1. U-M alumna Amy Good offers Alternatives For Girls in crisis, homeless or at-risk for abuse

    Amy Good’s work with Alternatives For Girls was inspired by a challenge she received from professor emerita Rosemary Sarri as she neared graduation from U-M’s School of Social Work. “She said, ‘Do something hard, and build something that wasn’t there before,” Good said. 

  2. Michigan poverty map shows economic security by county

    People living in poverty and the working poor will have an especially difficult time weathering the global pandemic, which is taking a toll on people’s economic security and health, said H. Luke Shaefer, director of Poverty Solutions.

  3. Q&A: David Tarver talks about urban entrepreneurship’s power to lift a city

    “I’m seeing people stepping up and starting these businesses that have an urban focus or that are designed in some way to improve the quality of life in cities. But on the other hand I think it is just a really challenging undertaking.”

    ~ David Tarver

  4. Emergency demolitions in Detroit: Low risk of asbestos exposure

    While further research is needed, the U-M experts believe their findings—published in Science of The Total Environment—could provide evidence for the Environmental Protection Agency to ease some of the costly abatement burden for demolitions for cities around the country.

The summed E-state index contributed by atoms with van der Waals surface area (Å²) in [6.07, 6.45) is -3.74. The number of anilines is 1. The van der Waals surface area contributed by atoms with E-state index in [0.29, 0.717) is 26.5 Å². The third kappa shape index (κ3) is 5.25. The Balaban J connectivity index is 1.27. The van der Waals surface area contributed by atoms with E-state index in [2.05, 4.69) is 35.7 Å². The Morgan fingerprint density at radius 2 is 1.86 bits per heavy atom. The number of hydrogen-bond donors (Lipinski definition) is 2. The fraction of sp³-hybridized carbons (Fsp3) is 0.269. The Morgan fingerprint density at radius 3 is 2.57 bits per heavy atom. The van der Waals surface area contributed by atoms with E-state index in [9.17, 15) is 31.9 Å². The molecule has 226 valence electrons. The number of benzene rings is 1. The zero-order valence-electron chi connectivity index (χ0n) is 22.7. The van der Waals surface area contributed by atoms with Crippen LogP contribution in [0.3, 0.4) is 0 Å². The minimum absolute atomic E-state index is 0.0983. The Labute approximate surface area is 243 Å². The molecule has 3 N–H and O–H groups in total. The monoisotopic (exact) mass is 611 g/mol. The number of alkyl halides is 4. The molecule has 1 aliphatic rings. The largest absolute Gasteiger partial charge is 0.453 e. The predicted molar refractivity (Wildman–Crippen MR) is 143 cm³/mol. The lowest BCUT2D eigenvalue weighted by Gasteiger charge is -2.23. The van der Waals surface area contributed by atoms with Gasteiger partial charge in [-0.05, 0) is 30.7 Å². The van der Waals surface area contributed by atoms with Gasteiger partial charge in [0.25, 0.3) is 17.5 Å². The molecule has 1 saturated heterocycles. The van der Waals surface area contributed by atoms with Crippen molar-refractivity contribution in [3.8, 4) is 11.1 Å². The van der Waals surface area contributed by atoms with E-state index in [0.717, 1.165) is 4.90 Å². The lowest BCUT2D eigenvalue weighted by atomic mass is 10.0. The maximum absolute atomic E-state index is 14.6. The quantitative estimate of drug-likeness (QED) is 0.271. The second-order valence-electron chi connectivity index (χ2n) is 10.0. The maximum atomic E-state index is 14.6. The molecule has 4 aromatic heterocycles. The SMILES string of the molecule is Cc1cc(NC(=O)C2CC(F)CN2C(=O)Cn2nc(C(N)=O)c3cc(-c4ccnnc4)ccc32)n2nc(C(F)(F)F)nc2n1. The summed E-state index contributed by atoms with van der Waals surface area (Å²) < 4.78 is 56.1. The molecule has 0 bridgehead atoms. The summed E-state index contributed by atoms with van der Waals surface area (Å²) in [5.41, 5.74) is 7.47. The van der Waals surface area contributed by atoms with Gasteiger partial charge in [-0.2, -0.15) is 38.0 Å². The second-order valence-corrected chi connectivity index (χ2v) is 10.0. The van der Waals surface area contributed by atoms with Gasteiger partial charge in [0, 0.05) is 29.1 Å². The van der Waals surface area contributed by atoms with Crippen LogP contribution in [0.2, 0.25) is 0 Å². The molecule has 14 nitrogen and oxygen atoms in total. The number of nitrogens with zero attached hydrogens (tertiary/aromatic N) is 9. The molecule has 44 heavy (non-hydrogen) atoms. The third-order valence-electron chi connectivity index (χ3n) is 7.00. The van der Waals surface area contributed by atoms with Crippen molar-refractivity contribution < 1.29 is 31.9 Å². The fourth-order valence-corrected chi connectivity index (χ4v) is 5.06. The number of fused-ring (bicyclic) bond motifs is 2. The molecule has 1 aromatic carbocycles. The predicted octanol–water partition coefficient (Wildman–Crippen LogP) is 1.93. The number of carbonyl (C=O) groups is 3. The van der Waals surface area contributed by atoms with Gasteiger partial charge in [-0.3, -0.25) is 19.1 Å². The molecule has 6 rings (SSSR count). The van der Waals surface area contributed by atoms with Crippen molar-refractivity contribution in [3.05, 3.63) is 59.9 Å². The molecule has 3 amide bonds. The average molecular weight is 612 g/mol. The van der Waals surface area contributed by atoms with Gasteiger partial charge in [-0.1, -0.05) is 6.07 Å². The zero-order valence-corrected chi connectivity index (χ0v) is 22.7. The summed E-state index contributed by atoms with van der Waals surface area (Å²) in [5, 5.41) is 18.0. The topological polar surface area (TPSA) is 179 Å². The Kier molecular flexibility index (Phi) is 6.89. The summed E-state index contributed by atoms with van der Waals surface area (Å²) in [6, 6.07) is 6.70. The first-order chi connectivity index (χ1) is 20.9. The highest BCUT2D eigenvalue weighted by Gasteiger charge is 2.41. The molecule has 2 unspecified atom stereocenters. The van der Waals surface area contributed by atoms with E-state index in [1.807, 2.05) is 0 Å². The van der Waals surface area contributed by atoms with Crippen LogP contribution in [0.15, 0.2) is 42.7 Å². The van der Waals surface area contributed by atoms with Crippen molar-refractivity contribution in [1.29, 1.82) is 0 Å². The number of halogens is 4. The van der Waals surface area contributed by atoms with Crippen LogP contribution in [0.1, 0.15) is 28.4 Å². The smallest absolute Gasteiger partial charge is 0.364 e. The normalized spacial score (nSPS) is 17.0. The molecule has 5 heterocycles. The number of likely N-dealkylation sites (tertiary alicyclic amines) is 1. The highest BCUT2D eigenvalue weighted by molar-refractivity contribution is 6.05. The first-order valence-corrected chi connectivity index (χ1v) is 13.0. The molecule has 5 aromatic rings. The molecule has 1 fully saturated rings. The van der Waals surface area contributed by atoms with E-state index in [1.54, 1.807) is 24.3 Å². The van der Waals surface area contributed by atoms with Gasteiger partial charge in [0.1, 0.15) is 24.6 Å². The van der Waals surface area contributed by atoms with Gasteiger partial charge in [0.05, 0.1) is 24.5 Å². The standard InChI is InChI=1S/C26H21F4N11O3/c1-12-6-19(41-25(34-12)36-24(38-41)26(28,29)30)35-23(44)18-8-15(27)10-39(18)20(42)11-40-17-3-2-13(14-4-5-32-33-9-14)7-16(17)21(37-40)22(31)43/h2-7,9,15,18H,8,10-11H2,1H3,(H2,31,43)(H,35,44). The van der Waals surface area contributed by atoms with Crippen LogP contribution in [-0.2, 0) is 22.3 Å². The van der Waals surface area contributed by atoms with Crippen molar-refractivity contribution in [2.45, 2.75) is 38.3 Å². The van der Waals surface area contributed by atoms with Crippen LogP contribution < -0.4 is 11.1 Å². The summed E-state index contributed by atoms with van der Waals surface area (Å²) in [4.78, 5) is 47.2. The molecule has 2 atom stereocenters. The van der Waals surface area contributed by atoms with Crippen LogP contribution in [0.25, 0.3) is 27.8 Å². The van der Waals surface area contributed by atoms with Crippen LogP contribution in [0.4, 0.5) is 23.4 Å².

5. A new guide helps Detroit homeowners with home repair resources

    Despite the efforts of local government and nonprofits in the home repair ecosystem, Poverty Solutions’ research found there are simply not enough resources available to meet demand in Detroit.

  6. U-M’s Ginsberg Center helps community partners connect with the university for projects and resources

    As director of U-M’s Ginsberg Center, Mary Jo Callan helps make connections on a daily basis, pairing community partners addressing social concerns, such as nonprofit organizations, schools, and local governments, across Southeast Michigan and Metro Detroit with students and faculty at U-M to support their work.

  7. U-M supports over 300 programs, partnerships in Detroit

    The variety and volume of the University of Michigan’s efforts touch Detroit’s neighborhoods, its community organizations and its residents. While the specific goals and partners of each effort vary, all of the work aims to help boost the vitality of Detroit and the region.

  8. Community Campus Visit helps Detroit community engage with U-M

    The Community Campus Visit is a day-long program during which participants learned about the many and varied services and programs the university has available that work to enhance business and community development.

  9. U-M Library collection inspires community-created artwork with Detroit artist

    The project, led by Detroit-based artist and U-M alumnus Doug Jones, will culminate in an exhibition titled “Connect the Dots: Collective Interpretations of the U-M Library Collections.” It opens Monday at the Hatcher Graduate Library, 913 South University Ave.